Note: Click the mouse to change color. Hit the space bar to clear the screen and start over.

Monday, January 14, 2008

Match the Candidate game

Sorry I haven't posted lately, folks, but I'm feeling a bit under the weather. I should be back to posting by Thursday. In the meantime, play the

Match the Candidate Game

Maybe this will help you decide which presidential candidate is for you. :-)

Thursday, January 10, 2008

I am typing this blog entry in a restaurant

As we speak, I am typing this in a restaurant that has free Wi-Fi. The two coolest things today are:

1.) Laptop computer, and
2.) Free Wi-Fi

I know that many of you out there have been doing this for years, but for me, to have a restaurant within walking distance of my workplace that offers free Wi-Fi - well, the words that best describe how I feel right now are: Nerd Nirvana.

Those of you who are regular readers know of my occasional "Notes on the Journey to Nerdville." Right now, this is the closest I've felt to my higher-tech nerd friends out there.

No, I don't have a BlackBerry phone, or an iPhone for that matter. I have a cellphone, but it's very basic. So's my digital camera and digital camcorder. I don't have an iPod - although I do have an MP3 player. I don't have a Wii or XBox or other gaming system (unless you count one of those dinky "plug and play" systems that cost about $20 and have old arcade games from the 1980's installed in them). Hell, I don't even have a Hi-Def TV yet. In other words, I still have quests to complete on my journey to Nerdville. But my friends, I'll get there.

And along the way, I hope you'll follow me as I learn new things while on this journey. In the meantime, I sit here feeling a little closer to my goal of Total Nerd Connectivity - in which I will be wired to the teeth able to access the Internet anywhere and everywhere I go. And you'll know when I've reached that lofty goal, because...

...I'll be IMing you to tell you! ;-)

But for today, come celebrate with me as I enjoy this little step on the journey to Nerdville. I think I can see the spires of Nerdville from here!

Wednesday, January 09, 2008

Questions to ask regarding legalized abortion

Later on this month, I'm going to answer the following questions regarding legalized abortion:

1.) If the unborn is not human (or not human yet), then what is it?

2.) If the the status of the unborn's humanity is not yet established, when will it be? What standards will determine when we know whether the unborn is human or not?

3.) If the unborn is human, then how is legalized abortion justified?

I'm going to let you all think on that a bit, and then I'll give my take on these questions later. In the meantime, feel free to e-mail me your thoughts on the above questions.

Monday, January 07, 2008

Hillary video

Check out this video of Hillary almost breaking down describing the pressures of campaigning: Hillary

Now, is it me, or do you also get a feeling that Hillary is telling us, "I could do so much if you just weren't so stupid. It's so obvious that I am the one who should be your candidate, and it hurts so much that you can't see that. And yet, I'll be a trooper and hold out hope that you will come to your senses."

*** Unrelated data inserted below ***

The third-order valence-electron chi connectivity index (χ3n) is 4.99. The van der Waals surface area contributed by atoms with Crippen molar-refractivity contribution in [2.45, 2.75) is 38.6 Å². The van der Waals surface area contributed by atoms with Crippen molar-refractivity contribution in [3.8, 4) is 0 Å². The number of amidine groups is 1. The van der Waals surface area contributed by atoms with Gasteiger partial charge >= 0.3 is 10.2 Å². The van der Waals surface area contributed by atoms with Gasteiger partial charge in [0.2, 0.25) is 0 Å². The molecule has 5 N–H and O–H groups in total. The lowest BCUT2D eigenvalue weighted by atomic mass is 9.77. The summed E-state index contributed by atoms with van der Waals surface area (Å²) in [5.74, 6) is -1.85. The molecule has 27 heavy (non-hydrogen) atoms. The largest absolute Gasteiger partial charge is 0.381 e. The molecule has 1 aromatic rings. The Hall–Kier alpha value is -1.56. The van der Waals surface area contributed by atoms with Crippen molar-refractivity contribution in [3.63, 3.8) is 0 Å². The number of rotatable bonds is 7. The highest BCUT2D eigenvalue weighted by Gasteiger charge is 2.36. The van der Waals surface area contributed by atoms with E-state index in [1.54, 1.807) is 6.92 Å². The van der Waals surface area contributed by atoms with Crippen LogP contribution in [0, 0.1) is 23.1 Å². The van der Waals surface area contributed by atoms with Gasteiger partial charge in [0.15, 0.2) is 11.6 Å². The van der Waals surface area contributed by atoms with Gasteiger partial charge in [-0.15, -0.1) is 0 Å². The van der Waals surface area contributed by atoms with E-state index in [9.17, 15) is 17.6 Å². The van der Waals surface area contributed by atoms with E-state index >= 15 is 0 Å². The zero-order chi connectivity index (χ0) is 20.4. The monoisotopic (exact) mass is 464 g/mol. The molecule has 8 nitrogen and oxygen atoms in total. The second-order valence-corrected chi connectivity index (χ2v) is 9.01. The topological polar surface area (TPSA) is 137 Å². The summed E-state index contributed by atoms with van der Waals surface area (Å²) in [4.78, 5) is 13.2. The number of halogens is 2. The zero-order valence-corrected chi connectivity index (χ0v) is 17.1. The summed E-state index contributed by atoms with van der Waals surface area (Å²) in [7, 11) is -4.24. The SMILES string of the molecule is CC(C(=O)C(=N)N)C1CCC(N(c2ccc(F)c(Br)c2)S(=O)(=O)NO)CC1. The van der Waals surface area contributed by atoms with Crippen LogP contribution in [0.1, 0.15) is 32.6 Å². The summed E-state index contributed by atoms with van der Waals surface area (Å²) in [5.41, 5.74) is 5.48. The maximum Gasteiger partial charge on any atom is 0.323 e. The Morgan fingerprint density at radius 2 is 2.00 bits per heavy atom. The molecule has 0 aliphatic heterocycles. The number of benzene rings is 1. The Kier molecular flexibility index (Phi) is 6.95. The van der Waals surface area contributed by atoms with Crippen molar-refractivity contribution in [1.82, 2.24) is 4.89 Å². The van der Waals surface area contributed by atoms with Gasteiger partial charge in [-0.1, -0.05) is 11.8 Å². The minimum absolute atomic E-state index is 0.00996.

I want to say this: I am perfectly willing to vote for a female candidate - just not Hillary Clinton. She goes from tough to weepy and back far too much and too easily for my taste. Hillary wants so badly to take advantage of being a female candidate, but she's going about it in wrong ways doing more harm than good. If the other Dem candidates would stop trying to be so chivalrous to her, they would have already blown her out of the water. At some point, though, they're going to have to decide how much they want to be the candidate and stop being so nice to Hillary just because she's a girl.

Someone had to be the first female candidate, and it's Hillary Clinton, but unfortunately, she is making it difficult for the next female candidate to be taken seriously. She is making quite a hill to climb for the next female candidate, and the higher that hill gets, it means that the next female candidate has to be that much better and impressive to overcome that hill. Hopefully Hillary will get the hang of being a female candidate before she makes a hill that is virtually insurmountable for the next female candidate.

Friday, January 04, 2008

Huckabee, Obama win!

Huckabee and Obama won! The election's over! Thank goodness! It was starting to wear on me!

What? What's that? My assistant is telling me that the election's not over, that Huckabee and Obama only won the first primary of 49 more still to come. Well, rats.

I think that the selection of both Huckabee and Obama signals at least somewhat of a desire for change. It was assumed that Hillary Clinton and Rudy Giuliani were going to run away with it, but Iowa apparently felt differently. I hope this proves to be the case in the other primaries. All the more reason, folks, that you need to be out there voting. That's the only way that we can make the "powers that be" stand up and take notice.

By the way, part of me wondered if, for one brief second after hearing "The former governor of Arkansas has won the Iowa primary", Bill Clinton thought that the story was referring to him. ;-)